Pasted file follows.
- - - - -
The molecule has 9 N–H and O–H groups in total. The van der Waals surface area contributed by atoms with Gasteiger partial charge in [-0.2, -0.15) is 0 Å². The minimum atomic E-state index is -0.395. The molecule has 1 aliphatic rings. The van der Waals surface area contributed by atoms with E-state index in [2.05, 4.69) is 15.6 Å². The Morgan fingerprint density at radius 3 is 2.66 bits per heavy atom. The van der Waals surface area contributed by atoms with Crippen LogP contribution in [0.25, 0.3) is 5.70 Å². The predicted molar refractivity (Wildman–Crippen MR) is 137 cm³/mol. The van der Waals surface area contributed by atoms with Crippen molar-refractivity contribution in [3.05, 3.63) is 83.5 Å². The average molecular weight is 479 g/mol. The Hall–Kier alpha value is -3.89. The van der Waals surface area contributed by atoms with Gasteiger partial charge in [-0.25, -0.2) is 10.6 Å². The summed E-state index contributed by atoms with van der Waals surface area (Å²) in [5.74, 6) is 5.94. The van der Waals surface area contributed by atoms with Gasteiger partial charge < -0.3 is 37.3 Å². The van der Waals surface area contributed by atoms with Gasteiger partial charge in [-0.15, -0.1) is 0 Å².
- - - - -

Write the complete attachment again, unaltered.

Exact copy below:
The molecule has 9 N–H and O–H groups in total. The van der Waals surface area contributed by atoms with Gasteiger partial charge in [-0.2, -0.15) is 0 Å². The minimum atomic E-state index is -0.395. The molecule has 1 aliphatic rings. The van der Waals surface area contributed by atoms with E-state index in [2.05, 4.69) is 15.6 Å². The Morgan fingerprint density at radius 3 is 2.66 bits per heavy atom. The van der Waals surface area contributed by atoms with Crippen LogP contribution in [0.25, 0.3) is 5.70 Å². The predicted molar refractivity (Wildman–Crippen MR) is 137 cm³/mol. The van der Waals surface area contributed by atoms with Crippen molar-refractivity contribution in [3.05, 3.63) is 83.5 Å². The average molecular weight is 479 g/mol. The Hall–Kier alpha value is -3.89. The van der Waals surface area contributed by atoms with Gasteiger partial charge in [-0.25, -0.2) is 10.6 Å². The summed E-state index contributed by atoms with van der Waals surface area (Å²) in [5.74, 6) is 5.94. The van der Waals surface area contributed by atoms with Gasteiger partial charge < -0.3 is 37.3 Å². The van der Waals surface area contributed by atoms with Gasteiger partial charge in [-0.15, -0.1) is 0 Å².